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The 1968 Burma cyclone was regarded as the worst to strike the country during the 20th century before it was surpassed by another unnamed cyclone in 2004 and further, Cyclone Nargis in 2008, respectively. The first tropical cyclone of the 1968 North Indian Ocean cyclone season, it started as a depression on May 7 on the northern Andaman Sea. With low wind shear and warm sea surface temperatures, the storm intensified in the waters near Burma before heading northwestwards. It then started to rapidly intensify, with an eye becoming apparent on satellite imagery on May 9. Also that day, it reached its peak intensity, with 3-minute maximum sustained winds of 220 km/h (140 mph) by the Indian Meteorological Department, which is equivalent to a super cyclonic storm; however, the agency treated the system as a severe cyclonic storm. Little to no changes happened on the cyclone as it turned northeastwards, making landfall near Akyab (now Sittwe) between 18:00 and 21:00 UTC on that day. Land interaction rapidly weakened the storm, dissipating on May 10 as an area of low-pressure in south Chin State.
The predecessor to the cyclone caused light to moderate downpour to the Andaman Islands; however, no deaths were reported. Winds reported from the cyclone inland Burma reached an estimate of 60–100 mph, altogether with heavy rainfall and large storm surges. The former flooded the crops, submerging them in floodwaters in the process while the latter washed out villages near the path of the storm. Schools and hospitals throughout Akyab were destroyed by high winds and large waves, while the port suffered major damages. The town was almost destroyed due to the storm. In addition, some ships in the said harbor, including the Greek freighter Geros Michalos were reportedly sunk in the Bay of Bengal. Houses were destroyed during the storm and many livestock died, mainly due to drowning. The death toll from the cyclone was finalized on May 1968 at 1,037 individuals, while 2,000 more were reportedly missing. The property damages were estimated at K15 million kyat ($3.248 million USD).
After the cyclone, the Government of Burma started to release aid to the victims, altogether with food supplies and cotton blankets. The Red Cross Society of the country donated cases of medicines to the country, while the United States Government released over 25,000 blankets to be transferred to the area. In addition, many countries and organizations including the UNICEF contributed over $121,291 (1968 USD) to Myanmar, following the disaster.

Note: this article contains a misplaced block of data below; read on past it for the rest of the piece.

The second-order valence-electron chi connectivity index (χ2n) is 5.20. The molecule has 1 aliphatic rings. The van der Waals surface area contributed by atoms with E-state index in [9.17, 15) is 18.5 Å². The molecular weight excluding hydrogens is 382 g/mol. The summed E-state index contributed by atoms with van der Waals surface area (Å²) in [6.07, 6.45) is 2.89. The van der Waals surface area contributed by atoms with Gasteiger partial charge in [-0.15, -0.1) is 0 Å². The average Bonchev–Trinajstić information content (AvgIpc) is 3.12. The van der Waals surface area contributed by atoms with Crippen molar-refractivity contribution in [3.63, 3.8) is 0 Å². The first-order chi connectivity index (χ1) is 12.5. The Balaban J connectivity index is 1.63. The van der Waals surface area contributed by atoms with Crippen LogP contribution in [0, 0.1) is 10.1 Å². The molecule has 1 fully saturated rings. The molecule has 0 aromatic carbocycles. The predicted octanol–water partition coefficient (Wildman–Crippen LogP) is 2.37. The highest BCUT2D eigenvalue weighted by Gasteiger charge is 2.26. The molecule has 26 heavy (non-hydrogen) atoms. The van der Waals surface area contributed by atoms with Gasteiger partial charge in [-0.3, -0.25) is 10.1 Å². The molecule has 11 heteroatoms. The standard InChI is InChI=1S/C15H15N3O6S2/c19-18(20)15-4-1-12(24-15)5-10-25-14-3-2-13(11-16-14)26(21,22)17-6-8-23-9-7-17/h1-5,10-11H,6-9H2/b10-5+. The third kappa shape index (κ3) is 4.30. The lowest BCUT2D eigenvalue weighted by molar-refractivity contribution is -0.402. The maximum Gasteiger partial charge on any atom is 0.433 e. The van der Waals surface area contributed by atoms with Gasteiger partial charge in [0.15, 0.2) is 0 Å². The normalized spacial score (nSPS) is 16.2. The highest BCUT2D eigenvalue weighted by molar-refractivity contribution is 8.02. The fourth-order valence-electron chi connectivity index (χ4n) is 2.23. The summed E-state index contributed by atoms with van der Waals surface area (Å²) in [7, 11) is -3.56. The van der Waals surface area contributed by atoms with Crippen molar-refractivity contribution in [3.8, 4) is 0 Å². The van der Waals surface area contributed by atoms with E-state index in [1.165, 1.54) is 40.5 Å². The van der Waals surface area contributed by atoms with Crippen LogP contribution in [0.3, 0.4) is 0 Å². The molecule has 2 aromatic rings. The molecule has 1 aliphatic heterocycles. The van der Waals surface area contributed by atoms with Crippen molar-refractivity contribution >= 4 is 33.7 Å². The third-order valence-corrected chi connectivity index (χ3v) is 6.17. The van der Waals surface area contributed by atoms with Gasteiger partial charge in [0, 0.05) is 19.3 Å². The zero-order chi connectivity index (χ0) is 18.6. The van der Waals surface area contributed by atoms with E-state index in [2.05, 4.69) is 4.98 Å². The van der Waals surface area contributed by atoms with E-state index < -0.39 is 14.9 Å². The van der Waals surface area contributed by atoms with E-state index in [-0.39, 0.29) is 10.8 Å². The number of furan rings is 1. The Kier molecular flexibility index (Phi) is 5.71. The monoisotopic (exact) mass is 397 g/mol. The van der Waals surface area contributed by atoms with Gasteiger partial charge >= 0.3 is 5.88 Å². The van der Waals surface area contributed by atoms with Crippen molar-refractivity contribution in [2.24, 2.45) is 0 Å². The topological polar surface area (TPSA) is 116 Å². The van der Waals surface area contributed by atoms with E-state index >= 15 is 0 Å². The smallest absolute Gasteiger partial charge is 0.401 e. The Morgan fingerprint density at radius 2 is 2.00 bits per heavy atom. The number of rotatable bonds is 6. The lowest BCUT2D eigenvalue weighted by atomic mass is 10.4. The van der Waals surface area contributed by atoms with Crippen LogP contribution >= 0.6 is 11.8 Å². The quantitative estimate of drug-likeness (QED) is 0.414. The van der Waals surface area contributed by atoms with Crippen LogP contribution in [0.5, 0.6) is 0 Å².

On May 5, a weak cyclonic circulation, which likely emerged from the Andaman Sea started to move westwards across the southern portion of Burma. The convection of thunderstorms started to consolidate at that time, as pressure countings along the southern coasts of Arakan and Tenasserim regions started to fall, all in the country. In addition, on that day, a trough of low pressure formed along the circulation in the northern Andaman Sea, which would later spawn a well-marked disturbance, early the next day. At 18:00 UTC that day, the disturbance intensified to a depression and further to a deep depression on the next day as it located in a favorable environment for intensification, as evidenced by the rapid strengthening state of the system. The IMD upgraded the system to a cyclonic storm at 18:00 UTC that day before further intensifying to a severe cyclonic storm on the next day as it moved northwestwards. The storm had an eye feature and a well-defined central dense overcast as being evidenced by satellite imagery. The cyclone then started to move west-northwestwards before turning north as the motion of the system slowed down. On May 9, a ESSA-6 satellite image of the cyclone showed that the system became more compact in size, and its eye became more apparent. Shortly after, the IMD assessed the system to be at a peak intensity of 220 km/h (140 mph) in 3-minute means, well equivalent to a super cyclonic storm on the intensity scale by the agency; however, it was treated as a severe cyclonic storm in the department’s record and report on the storm. Using the Davidon–Fletcher–Powell formula on the minimum barometric pressure on the system, it was analyzed to be at 953 mbar (28.1 inHg), the lowest recorded in association with the system. Little no no changes happened in the intensity of the system as it started to recurve northeastwards, approaching western Burma. Between 21:00 and 00:00 UTC on that day and the following, the cyclone crossed the northern coast of Arakan near Akyab, with the latter suffering a direct hit from the storm. Interaction with the landmass of the country rapidly weakened the storm, becoming a well-marked area of low pressure on May 10 on southern Chin State.